14. PlainClothesHippy

    PlainClothesHippy Only dimly aware of a certain unease in the air.

    Joined:
    Jan 19, 2014
    Oddometer:
    3,796
    Location:
    Lancaster County, PA
    Ah, you have so many surprises coming to you as you grow older. Keep your eyes and mind open as you go and you will be likely to enjoy those surprises. Seriously.
    sharps5090 and mossycreek like this.
  15. skibum69

    skibum69 slave to gravity Super Supporter

    Joined:
    May 14, 2006
    Oddometer:
    13,228
    Location:
    New Melbourne, Newfoundland
    Never trust anyone over 30
  16. BigBaltic

    BigBaltic Adventurer

    Joined:
    Jul 18, 2018
    Oddometer:
    76
    Location:
    Chicago
    FTFY
    Jarlaxle likes this.
  17. Chibiabos

    Chibiabos Child of the Magenta Line

    Joined:
    Apr 6, 2016
    Oddometer:
    5,817
    Location:
    Especially if they're waving you on.

    California drivers can't breathe unless they're moving. And stopping makes their dicks hurt too. Point is that California drivers will do all sorts of dangerous shit in order to avoid stopping for any reason.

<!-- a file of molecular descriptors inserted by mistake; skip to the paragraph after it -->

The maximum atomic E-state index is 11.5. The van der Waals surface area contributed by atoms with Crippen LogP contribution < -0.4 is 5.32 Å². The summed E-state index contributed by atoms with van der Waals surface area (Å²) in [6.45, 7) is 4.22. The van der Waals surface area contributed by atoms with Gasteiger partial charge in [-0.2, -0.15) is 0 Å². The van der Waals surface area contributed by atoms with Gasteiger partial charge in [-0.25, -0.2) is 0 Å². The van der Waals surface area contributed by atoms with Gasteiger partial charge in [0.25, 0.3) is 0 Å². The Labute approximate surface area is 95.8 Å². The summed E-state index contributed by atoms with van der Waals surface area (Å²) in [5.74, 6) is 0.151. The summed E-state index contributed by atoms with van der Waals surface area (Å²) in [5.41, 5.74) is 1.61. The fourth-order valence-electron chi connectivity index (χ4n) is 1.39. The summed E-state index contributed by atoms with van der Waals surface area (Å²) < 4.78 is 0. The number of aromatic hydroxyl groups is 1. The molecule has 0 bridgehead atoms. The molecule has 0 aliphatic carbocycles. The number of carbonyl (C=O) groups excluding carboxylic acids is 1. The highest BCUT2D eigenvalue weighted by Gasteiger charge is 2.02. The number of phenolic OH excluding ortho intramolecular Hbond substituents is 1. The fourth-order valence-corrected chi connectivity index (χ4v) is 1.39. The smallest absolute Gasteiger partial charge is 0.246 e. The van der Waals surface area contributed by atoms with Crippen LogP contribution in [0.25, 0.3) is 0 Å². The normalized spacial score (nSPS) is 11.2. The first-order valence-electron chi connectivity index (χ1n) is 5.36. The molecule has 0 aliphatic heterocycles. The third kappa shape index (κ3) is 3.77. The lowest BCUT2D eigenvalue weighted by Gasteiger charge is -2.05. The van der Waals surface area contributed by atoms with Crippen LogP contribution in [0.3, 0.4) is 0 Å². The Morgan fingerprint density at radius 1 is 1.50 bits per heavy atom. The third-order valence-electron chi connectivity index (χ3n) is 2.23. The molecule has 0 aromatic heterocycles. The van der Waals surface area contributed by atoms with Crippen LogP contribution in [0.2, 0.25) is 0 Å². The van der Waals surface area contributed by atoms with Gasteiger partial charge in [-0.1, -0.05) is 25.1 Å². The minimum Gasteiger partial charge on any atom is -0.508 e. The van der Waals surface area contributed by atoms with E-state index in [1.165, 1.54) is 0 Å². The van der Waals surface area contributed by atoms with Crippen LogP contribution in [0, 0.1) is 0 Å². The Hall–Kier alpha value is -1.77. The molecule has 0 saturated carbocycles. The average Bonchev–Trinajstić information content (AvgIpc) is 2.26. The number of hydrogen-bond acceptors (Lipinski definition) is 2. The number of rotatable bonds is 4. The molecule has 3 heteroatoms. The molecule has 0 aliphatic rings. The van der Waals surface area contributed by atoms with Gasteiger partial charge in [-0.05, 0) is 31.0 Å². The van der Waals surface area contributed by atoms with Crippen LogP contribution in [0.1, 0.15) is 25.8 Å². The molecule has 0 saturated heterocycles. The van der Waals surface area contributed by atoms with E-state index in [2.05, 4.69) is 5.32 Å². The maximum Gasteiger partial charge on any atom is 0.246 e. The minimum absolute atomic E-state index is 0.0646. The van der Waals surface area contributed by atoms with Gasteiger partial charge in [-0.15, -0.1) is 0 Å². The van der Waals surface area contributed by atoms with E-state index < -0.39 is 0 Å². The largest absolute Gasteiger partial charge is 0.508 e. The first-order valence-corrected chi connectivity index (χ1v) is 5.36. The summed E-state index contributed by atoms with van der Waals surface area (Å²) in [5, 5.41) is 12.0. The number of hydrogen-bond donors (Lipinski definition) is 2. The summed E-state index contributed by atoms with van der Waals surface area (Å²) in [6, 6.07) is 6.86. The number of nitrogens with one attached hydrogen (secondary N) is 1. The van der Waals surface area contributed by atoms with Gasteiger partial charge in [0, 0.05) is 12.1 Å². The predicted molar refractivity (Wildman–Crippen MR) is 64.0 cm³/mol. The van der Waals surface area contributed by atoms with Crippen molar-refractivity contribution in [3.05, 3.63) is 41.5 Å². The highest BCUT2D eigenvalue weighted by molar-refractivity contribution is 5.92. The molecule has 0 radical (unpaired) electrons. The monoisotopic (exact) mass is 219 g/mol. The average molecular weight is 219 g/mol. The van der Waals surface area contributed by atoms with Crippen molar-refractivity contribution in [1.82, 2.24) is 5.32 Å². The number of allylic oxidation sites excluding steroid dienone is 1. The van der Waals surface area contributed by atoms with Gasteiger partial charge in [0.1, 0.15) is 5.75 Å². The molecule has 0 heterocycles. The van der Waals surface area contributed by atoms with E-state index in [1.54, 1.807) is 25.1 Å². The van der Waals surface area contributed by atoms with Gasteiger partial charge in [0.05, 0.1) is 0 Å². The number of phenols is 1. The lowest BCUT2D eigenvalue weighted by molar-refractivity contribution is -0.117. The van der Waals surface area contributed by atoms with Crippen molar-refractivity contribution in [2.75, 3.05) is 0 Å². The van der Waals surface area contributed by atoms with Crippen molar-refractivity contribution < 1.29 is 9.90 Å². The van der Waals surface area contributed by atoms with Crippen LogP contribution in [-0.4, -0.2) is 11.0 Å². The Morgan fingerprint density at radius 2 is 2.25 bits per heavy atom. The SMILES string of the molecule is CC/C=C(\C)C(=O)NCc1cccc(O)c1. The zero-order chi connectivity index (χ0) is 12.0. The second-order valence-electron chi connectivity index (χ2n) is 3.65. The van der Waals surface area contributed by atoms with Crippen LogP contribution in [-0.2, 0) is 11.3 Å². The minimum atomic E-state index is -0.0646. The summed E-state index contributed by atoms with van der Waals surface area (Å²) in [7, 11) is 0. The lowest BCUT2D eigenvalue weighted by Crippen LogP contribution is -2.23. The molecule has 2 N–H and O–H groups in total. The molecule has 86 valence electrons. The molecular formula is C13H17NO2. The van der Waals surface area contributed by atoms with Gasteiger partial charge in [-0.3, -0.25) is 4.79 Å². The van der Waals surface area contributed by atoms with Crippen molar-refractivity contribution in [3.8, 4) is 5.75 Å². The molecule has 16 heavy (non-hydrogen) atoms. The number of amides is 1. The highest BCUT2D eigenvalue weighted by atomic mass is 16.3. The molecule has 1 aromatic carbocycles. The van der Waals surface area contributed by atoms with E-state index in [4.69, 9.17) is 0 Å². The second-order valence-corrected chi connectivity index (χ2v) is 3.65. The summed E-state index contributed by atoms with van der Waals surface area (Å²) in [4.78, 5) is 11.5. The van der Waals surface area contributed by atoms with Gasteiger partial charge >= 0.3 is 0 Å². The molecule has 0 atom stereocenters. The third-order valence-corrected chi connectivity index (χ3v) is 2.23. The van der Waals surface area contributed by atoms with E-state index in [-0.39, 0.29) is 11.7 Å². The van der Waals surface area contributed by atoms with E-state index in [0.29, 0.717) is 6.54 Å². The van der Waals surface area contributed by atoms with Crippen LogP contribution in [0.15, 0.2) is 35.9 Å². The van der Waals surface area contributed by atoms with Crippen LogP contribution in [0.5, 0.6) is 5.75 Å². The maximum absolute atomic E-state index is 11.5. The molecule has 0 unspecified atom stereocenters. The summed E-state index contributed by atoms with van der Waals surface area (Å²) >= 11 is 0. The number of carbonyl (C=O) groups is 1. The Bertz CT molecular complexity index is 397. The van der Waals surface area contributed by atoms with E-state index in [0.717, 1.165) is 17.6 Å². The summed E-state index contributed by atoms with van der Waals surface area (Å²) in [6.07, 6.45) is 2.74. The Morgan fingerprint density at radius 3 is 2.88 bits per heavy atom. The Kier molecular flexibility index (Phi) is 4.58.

Sal Pairadice, skibum69 and Motorius like this.
  18. mossycreek

    mossycreek Been here awhile

    Joined:
    Aug 20, 2009
    Oddometer:
    394
    Location:
    NW Arkansas
    Wow, I guess I need to turn in my drivers license before long. Come to think of It, guess i'll quit race B class hare Scrambles the same day since i will be so fragile at 55. Lol if your 65 and want to learn to ride get on it. Well spoken from a young person. I guess my teen age daughter below has no place riding her modified ktm200. She might break a nail for prom. FB_IMG_1540846283312.jpg FB_IMG_1540846239334.jpg FB_IMG_1540846293208.jpg
    Sal Pairadice, Huzband and skibum69 like this.
  19. mossycreek

    mossycreek Been here awhile

    Joined:
    Aug 20, 2009
    Oddometer:
    394
    Location:
    NW Arkansas
    Try to hook up and ride with experienced riders that respect your "NOOB ness". They will always be willing to wait at turns, not over push you as a new person and more than willing to help, if you have to traverse an area over your skill set.
    greasyfatman likes this.
  20. skibum69

    skibum69 slave to gravity Super Supporter

    Joined:
    May 14, 2006
    Oddometer:
    13,228
    Location:
    New Melbourne, Newfoundland
    Riding with better riders will also help you to be a better rider.